Young Adult Book Review: Camp So-And-So
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The following review of Camp So-And-So (Carolrhoda Books, March 1, 2017) by Mary McCoy is by Food, Fitness and Fiction Contributing Editor Joshua Flores (pictured below).
Here is a description of Camp So-And-So from Amazon:
The letters went out in mid-February. Each letter invited its recipient to spend a week at Camp So-and-So, a lakeside retreat for girls nestled high in the Starveling Mountains. Each letter came with a glossy brochure with photographs of young women climbing rocks, performing Shakespearean theatre under the stars, and spiking volleyballs. Each letter was signed in ink by the famed and reclusive businessman and philanthropist, Inge F. Yancey IV.
By the end of the month, twenty-five applications had been completed, signed, and mailed to a post office box in an obscure Appalachian town.
Had any of these girls tried to follow the directions in the brochure and visit the camp for themselves on that day in February, they would have discovered that there was no such town and no such mountain and that no one within a fifty-mile radius had ever heard of Camp So-and-So.
The fireflies are ablaze, the camp fire is roaring, and the summer has just begun. But Camp So-And-So isn’t as rustic and quaint as everyone thinks; something (or someone) dark and hungry for blood lurks in the woods, waiting for its next victim.
In the new novel Camp So-And-So by Mary McCoy, the traditional charm of summer camp and nights in the woods are shattered—the only thing served at this summer camp is a nice dish of death with a side of deception. Camp So-And-So is open for business and the campers are ready for a summer to remember—but only if they can stay alive long enough to remember it.
In Camp So-And-So, nothing is certain and the unexpected is sure to happen. Told through the perspectives of various campers, the horrors of the camp are slowly revealed, each chapter setting the foundation for even more fear-inducing moments. The novel consists of the different experiences of several campers, each chapter transitioning to a different cabin. But with evil forces seeking revenge and a deadly summer just beginning, the kids at Camp So-And-So are in for a summer of danger that includes eerie grounds keepers, dead counselors, and a competition worth dying for.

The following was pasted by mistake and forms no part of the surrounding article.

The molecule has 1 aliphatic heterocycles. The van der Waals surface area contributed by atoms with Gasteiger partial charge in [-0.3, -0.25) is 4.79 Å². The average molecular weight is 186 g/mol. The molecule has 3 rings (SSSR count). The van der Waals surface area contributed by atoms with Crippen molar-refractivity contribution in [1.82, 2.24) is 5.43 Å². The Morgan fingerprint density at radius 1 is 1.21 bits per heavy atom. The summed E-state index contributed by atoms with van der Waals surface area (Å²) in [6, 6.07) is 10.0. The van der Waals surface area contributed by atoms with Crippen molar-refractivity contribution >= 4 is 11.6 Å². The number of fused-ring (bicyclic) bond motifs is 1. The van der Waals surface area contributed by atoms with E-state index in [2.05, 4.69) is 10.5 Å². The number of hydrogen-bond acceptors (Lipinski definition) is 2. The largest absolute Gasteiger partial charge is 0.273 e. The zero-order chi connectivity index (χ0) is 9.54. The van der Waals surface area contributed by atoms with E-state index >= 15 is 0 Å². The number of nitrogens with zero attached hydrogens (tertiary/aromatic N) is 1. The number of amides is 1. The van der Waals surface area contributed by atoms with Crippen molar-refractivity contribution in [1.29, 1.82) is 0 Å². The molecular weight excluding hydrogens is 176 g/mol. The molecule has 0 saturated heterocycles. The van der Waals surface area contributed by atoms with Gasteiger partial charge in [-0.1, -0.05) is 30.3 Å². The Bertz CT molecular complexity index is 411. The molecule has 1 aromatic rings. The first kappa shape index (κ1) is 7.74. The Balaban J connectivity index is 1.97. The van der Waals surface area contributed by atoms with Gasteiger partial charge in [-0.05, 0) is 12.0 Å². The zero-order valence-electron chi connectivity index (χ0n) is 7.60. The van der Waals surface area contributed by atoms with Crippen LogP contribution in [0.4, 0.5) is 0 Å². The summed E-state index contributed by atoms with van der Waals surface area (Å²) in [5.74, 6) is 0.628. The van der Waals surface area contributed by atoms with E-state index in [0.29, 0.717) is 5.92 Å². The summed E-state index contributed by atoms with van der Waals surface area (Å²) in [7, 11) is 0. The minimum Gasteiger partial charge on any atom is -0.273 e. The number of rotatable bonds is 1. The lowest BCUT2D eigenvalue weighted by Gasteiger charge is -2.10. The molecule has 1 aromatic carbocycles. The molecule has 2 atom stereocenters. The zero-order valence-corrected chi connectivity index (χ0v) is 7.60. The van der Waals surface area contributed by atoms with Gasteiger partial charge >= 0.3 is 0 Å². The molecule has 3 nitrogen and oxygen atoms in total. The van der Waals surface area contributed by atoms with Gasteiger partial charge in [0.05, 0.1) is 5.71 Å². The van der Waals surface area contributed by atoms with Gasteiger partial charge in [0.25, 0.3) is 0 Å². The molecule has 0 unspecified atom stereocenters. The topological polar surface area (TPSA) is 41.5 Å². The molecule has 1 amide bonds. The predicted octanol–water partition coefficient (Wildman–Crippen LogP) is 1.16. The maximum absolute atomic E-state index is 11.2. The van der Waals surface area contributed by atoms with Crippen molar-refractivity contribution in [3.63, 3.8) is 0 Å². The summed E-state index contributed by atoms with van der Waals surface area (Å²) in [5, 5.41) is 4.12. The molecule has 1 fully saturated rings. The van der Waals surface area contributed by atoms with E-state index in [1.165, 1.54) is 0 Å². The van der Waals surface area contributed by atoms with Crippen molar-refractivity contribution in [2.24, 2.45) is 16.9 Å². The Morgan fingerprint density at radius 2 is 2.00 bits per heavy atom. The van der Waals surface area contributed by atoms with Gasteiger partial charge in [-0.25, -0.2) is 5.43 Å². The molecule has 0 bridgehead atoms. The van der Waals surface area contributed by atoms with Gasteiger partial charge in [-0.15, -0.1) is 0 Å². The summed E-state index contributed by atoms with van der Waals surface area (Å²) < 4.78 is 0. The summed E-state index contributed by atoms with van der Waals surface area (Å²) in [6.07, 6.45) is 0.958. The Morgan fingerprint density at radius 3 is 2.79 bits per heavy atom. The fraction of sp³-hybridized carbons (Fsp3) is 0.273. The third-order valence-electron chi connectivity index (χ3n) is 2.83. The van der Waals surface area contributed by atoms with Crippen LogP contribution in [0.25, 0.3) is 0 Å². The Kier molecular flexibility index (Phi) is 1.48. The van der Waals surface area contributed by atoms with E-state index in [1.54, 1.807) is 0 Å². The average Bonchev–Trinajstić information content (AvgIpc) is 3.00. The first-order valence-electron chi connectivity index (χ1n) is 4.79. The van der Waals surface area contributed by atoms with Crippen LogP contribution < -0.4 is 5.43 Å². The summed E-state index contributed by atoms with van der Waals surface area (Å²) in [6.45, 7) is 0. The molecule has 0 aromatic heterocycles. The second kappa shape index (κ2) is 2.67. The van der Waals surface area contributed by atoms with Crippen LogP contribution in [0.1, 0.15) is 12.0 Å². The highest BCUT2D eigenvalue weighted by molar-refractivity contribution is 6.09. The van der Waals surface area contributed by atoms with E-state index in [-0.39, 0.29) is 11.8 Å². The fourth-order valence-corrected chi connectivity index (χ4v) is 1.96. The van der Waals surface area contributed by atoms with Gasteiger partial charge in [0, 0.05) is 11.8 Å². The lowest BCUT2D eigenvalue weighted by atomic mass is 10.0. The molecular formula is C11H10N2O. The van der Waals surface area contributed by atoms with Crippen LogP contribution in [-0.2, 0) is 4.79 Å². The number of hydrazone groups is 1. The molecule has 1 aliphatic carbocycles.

Reading Camp So-And-So was quite an experience. McCoy’s writing was extremely engaging, and I was glued to the pages, always trying to figure out all of the odd happenings and characters at Camp So-And-So. While I enjoyed the novel, it took some time to get into the plot and, at times, the storytelling felt a bit choppy and confusing. While part of the fun in reading it was trying to figure out the mystery of the book, it was sometimes difficult to understand what was happening and who each character was, since there were so many—some not even having actual names. Despite these drawbacks, Camp So-And-So redeemed itself in the end, answering some of the unanswered questions raised throughout. It was thrilling and creepy—the perfect combination to enjoy on a cold night in front of a fireplace.
With blood and horror soaking every page, McCoy provides young adult audiences with a memorable camp story unlike anything else in the genre. I highly recommend Camp So-And-So for anyone looking for a YA novel that is completely original and horrifying. My only warning is that, after reading it, you’ll never look at summer camp in the same way.
For other reviews of Camp So-And-So, click on the following links:
Learn more about Mary McCoy and her work on her website.
Joshua Flores, a junior from Tustin, California is currently an editor for the Beckman Chronicle and enjoys both reading and writing. He spends most of his free time writing, and coming up with weird characters for the novel he is working on. You can follow him on Instagram at @booklover41899.
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